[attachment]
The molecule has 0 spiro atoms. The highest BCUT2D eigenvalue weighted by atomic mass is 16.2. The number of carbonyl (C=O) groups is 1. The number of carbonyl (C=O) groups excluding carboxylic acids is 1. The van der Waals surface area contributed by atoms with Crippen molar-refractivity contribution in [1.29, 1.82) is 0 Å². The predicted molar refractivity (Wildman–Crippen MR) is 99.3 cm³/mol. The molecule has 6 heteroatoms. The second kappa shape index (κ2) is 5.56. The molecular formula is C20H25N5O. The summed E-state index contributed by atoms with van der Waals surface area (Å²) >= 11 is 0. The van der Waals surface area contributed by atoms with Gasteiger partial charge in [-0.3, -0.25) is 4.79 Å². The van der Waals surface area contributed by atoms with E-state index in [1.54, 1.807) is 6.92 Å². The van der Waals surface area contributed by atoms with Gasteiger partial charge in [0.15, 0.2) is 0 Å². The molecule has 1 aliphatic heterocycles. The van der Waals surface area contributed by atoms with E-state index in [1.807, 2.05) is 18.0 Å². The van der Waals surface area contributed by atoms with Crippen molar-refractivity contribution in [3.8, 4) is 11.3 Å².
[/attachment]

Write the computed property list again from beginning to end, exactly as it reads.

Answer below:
The molecule has 0 spiro atoms. The highest BCUT2D eigenvalue weighted by atomic mass is 16.2. The number of carbonyl (C=O) groups is 1. The number of carbonyl (C=O) groups excluding carboxylic acids is 1. The van der Waals surface area contributed by atoms with Crippen molar-refractivity contribution in [1.29, 1.82) is 0 Å². The predicted molar refractivity (Wildman–Crippen MR) is 99.3 cm³/mol. The molecule has 6 heteroatoms. The second kappa shape index (κ2) is 5.56. The molecular formula is C20H25N5O. The summed E-state index contributed by atoms with van der Waals surface area (Å²) >= 11 is 0. The van der Waals surface area contributed by atoms with Gasteiger partial charge in [-0.3, -0.25) is 4.79 Å². The van der Waals surface area contributed by atoms with E-state index in [1.54, 1.807) is 6.92 Å². The van der Waals surface area contributed by atoms with Gasteiger partial charge in [0.15, 0.2) is 0 Å². The molecule has 1 aliphatic heterocycles. The van der Waals surface area contributed by atoms with E-state index in [1.807, 2.05) is 18.0 Å². The van der Waals surface area contributed by atoms with Crippen molar-refractivity contribution in [3.8, 4) is 11.3 Å².